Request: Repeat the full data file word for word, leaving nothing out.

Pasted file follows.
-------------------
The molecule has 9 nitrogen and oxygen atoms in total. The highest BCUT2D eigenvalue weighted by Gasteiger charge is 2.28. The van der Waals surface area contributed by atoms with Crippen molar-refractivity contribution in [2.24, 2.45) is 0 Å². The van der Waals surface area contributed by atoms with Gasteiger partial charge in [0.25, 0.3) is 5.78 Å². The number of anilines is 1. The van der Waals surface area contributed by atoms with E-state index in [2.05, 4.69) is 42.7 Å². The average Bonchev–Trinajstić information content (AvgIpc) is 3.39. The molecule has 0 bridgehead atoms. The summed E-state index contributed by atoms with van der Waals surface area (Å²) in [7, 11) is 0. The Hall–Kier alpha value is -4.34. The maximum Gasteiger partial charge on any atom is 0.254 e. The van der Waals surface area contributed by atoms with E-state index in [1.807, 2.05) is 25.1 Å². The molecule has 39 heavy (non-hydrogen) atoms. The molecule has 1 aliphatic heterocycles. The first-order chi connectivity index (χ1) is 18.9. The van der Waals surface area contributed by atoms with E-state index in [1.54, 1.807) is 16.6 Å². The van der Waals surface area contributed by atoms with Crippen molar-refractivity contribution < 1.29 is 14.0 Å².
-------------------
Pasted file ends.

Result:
The molecule has 9 nitrogen and oxygen atoms in total. The highest BCUT2D eigenvalue weighted by Gasteiger charge is 2.28. The van der Waals surface area contributed by atoms with Crippen molar-refractivity contribution in [2.24, 2.45) is 0 Å². The van der Waals surface area contributed by atoms with Gasteiger partial charge in [0.25, 0.3) is 5.78 Å². The number of anilines is 1. The van der Waals surface area contributed by atoms with E-state index in [2.05, 4.69) is 42.7 Å². The average Bonchev–Trinajstić information content (AvgIpc) is 3.39. The molecule has 0 bridgehead atoms. The summed E-state index contributed by atoms with van der Waals surface area (Å²) in [7, 11) is 0. The Hall–Kier alpha value is -4.34. The maximum Gasteiger partial charge on any atom is 0.254 e. The van der Waals surface area contributed by atoms with E-state index in [1.807, 2.05) is 25.1 Å². The molecule has 39 heavy (non-hydrogen) atoms. The molecule has 1 aliphatic heterocycles. The first-order chi connectivity index (χ1) is 18.9. The van der Waals surface area contributed by atoms with E-state index in [1.54, 1.807) is 16.6 Å². The van der Waals surface area contributed by atoms with Crippen molar-refractivity contribution < 1.29 is 14.0 Å².